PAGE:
Environmental Values 16(2007): 485-511. doi: 10.3197/096327107X243259
The central contention of theories of deliberative democracy is that deliberative arrangements should encourage (but by no means guarantee) the support of interests that are general to all. Democratic theorists have also suggested that the natural environment will be a likely beneficiary following public deliberation, given the inherent rationality in supporting interests that will lead to the long-term survival of the planet. This paper addresses the question of general environmental interests through two case studies in Australian local government and argues there are at least three factors that affect the ability of notionally deliberative arrangements to deliver outcomes that appear favourable to the natural environment.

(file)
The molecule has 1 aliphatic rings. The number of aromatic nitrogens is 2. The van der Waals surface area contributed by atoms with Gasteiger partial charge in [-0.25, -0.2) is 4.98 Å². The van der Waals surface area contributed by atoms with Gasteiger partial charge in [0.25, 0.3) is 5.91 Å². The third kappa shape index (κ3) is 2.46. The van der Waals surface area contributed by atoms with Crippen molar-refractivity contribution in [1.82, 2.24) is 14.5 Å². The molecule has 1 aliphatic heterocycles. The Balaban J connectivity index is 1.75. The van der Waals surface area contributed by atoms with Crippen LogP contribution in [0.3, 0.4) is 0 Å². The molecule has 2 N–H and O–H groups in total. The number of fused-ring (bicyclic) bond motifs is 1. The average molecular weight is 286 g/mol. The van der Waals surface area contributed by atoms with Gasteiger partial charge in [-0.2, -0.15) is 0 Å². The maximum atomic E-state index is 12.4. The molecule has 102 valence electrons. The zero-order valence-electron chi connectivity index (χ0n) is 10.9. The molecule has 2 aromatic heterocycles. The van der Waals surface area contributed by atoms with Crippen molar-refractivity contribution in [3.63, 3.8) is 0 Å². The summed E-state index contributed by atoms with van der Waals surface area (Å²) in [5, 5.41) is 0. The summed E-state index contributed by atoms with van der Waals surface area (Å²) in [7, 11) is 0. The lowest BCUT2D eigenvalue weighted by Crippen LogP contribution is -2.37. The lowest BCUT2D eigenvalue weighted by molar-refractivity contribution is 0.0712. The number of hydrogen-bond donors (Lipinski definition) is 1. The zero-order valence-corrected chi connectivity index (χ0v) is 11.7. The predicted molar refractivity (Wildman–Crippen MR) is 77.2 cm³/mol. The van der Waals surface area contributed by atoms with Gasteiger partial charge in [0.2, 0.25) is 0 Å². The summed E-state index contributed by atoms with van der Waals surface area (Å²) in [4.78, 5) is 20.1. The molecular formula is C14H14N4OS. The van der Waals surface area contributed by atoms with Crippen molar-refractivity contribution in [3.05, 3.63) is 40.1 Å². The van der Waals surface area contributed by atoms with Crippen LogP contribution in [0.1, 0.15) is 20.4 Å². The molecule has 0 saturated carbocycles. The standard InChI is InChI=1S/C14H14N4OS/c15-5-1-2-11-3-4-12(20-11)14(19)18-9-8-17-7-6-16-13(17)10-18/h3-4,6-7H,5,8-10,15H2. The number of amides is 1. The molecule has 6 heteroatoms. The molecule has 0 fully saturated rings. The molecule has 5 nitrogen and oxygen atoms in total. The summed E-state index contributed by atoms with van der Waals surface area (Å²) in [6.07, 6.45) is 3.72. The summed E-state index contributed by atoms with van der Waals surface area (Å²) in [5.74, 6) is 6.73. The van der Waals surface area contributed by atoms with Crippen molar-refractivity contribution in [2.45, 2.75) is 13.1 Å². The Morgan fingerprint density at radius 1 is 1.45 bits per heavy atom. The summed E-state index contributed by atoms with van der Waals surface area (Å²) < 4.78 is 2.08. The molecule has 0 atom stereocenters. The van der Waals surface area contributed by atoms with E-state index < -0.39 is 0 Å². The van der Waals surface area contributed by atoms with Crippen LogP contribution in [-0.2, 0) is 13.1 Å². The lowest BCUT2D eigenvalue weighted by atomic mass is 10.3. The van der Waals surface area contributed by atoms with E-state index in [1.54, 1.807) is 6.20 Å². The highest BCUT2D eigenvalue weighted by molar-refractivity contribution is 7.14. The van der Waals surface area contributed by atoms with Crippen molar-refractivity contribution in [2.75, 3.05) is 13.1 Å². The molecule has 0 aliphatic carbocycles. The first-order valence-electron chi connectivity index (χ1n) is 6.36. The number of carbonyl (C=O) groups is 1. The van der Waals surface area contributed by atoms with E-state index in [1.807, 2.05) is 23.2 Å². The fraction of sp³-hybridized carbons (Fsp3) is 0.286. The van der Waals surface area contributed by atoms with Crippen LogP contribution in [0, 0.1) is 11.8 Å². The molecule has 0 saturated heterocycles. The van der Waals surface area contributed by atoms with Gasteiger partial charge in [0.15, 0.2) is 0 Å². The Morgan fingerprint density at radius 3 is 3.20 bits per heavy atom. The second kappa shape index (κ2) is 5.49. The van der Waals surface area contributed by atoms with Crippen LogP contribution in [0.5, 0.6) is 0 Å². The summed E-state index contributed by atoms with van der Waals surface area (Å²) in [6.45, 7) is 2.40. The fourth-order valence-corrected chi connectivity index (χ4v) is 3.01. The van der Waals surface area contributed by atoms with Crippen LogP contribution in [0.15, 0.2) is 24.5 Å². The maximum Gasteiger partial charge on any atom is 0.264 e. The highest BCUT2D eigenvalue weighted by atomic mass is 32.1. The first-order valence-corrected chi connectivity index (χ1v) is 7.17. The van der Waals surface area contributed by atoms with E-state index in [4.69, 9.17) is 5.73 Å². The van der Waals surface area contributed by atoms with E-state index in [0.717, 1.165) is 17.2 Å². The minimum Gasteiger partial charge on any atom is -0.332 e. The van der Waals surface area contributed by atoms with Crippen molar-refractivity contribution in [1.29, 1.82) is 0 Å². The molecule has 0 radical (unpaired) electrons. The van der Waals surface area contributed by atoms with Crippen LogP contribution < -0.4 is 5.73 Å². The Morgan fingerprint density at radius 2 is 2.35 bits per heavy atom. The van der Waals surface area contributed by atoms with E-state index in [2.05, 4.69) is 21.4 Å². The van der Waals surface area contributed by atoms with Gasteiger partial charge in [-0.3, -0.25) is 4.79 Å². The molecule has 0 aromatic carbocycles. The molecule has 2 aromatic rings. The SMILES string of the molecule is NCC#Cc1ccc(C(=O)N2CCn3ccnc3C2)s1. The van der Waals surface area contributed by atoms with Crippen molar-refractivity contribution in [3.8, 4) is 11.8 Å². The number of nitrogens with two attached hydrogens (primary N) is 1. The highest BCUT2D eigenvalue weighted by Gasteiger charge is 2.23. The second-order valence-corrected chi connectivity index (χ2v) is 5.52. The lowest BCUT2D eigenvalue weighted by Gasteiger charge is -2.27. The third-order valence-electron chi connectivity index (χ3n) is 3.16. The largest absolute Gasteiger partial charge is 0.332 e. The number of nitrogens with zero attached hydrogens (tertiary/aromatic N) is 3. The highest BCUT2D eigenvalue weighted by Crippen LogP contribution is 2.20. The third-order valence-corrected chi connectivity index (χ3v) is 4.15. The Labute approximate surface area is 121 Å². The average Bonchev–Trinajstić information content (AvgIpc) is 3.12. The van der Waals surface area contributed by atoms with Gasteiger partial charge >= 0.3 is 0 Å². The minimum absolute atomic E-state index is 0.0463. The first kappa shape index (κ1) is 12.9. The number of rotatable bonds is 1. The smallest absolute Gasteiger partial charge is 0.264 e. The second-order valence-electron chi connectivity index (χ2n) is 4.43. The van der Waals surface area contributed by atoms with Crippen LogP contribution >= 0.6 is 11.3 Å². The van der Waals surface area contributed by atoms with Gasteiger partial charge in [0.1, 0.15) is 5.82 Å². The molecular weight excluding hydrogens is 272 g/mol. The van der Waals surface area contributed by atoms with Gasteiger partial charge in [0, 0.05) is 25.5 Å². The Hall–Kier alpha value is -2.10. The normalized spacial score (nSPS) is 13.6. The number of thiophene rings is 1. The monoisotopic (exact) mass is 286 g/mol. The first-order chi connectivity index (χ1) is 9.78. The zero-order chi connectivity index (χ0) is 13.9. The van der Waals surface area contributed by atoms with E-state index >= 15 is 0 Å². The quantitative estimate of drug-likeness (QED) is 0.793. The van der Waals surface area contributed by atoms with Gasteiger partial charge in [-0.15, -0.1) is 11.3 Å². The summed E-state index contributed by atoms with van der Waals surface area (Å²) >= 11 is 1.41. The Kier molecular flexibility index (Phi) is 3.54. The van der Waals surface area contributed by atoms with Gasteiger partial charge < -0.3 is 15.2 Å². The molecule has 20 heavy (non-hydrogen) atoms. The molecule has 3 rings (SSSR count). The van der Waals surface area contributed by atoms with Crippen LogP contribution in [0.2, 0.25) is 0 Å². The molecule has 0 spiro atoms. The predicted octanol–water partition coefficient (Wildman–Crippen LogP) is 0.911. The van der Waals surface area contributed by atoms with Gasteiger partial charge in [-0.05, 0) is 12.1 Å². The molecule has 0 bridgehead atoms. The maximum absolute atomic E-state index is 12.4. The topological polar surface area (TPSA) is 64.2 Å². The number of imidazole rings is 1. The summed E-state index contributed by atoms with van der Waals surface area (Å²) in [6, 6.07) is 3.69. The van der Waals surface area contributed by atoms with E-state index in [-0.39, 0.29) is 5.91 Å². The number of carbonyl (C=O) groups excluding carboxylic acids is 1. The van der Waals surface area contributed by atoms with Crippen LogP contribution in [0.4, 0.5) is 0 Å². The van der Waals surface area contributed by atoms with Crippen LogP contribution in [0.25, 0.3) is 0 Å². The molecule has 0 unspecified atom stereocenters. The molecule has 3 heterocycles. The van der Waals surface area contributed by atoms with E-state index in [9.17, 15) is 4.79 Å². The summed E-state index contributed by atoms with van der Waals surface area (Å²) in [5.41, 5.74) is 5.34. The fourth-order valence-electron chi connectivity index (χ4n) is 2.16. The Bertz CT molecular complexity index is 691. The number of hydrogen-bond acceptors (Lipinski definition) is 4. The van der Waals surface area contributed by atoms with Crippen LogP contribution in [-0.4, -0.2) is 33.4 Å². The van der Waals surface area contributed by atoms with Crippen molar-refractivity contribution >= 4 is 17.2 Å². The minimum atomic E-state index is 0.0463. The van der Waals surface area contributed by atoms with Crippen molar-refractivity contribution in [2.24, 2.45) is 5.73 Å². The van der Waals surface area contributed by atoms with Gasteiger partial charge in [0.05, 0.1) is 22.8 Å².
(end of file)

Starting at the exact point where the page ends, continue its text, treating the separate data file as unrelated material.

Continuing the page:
KEYWORDS: Deliberation, environment, local government, self-interest, sustainability
REFERENCES to other articles in Environmental Values:
What Silence Knows - Planning, Public Participation and Environmental Values Anna Davies
CITATIONS in other Environmental Values articles:
What Lies Beneath the Surface? A Case Study of Citizens' Moral Reasoning with Regard to Biodiversity. Maria Ojala and Rolf Lidskog
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